It "can be a joy of conversation, joy of eating, joy of anything one might do… And joie de vivre may be seen as a joy of everything, a comprehensive joy, a philosophy of life, a Weltanschauung. Robert's Dictionnaire says "joie" is sentiment exaltant ressenti par toute la conscience, that is, involves one's whole being."
Origins and developmentEdit
Casual use of the phrase in French can be dated back at least as far as Fénelon in the late 17th century, but it was only brought into literary prominence in the 19th century, first by Michelet (1857) in his pantheistic work Insecte, to contrast the passive life of plants with animal joie de vivre,: 300 and then by Émile Zola in his book of that name from 1883–84.: 305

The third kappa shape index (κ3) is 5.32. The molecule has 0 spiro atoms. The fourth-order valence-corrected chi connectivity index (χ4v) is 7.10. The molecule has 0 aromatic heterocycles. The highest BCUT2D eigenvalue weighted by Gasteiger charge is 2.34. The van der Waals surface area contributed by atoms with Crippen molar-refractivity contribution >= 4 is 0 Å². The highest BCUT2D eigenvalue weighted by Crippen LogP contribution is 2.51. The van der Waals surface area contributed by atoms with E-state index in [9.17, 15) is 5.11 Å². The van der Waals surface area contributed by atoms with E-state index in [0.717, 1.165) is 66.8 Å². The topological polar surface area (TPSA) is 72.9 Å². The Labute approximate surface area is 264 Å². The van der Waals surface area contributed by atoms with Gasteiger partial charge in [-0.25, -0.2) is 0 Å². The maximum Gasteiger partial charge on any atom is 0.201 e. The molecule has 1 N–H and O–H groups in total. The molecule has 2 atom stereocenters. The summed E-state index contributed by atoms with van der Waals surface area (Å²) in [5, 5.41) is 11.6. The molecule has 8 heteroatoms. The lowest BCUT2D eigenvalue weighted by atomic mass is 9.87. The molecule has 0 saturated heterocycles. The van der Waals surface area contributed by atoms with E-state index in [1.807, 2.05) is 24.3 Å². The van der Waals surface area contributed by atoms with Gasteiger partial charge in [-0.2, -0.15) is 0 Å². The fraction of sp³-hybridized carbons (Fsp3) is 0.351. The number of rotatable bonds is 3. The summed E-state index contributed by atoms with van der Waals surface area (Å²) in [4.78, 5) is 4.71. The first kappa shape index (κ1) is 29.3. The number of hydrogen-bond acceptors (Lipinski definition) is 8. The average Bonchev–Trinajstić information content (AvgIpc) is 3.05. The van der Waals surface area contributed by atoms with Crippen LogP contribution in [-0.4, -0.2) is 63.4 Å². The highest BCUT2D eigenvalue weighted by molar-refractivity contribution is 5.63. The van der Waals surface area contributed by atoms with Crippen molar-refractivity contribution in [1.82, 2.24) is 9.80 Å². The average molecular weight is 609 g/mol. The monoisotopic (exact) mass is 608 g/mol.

Thereafter, it took on increasing weight as a mode of life, evolving at times almost into a secular religion: 306 in the early 20th century; and subsequently fed into Lacanian emphasis on "a jouissance beyond the pleasure principle" in the latter half of the century – a time when its emphasis on enthusiasm, energy and spontaneity gave it a global prominence with the rise of hippie culture.
20th-century proponents of self-actualization such as Abraham Maslow or Carl Rogers saw, as one of the by-products, the rediscovery of what the latter called "the quiet joy in being one's self...a spontaneous relaxed enjoyment, a primitive joie de vivre".
It is usually referenced in its standard French form, but various corruptions are observed such as joie de vie, which would translate to "joy of life". The Matisse painting Le bonheur de vivre translates as, "The Happiness of Life".
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On Becoming a Person: A Therapist's View of Psychotherapy at Google Books
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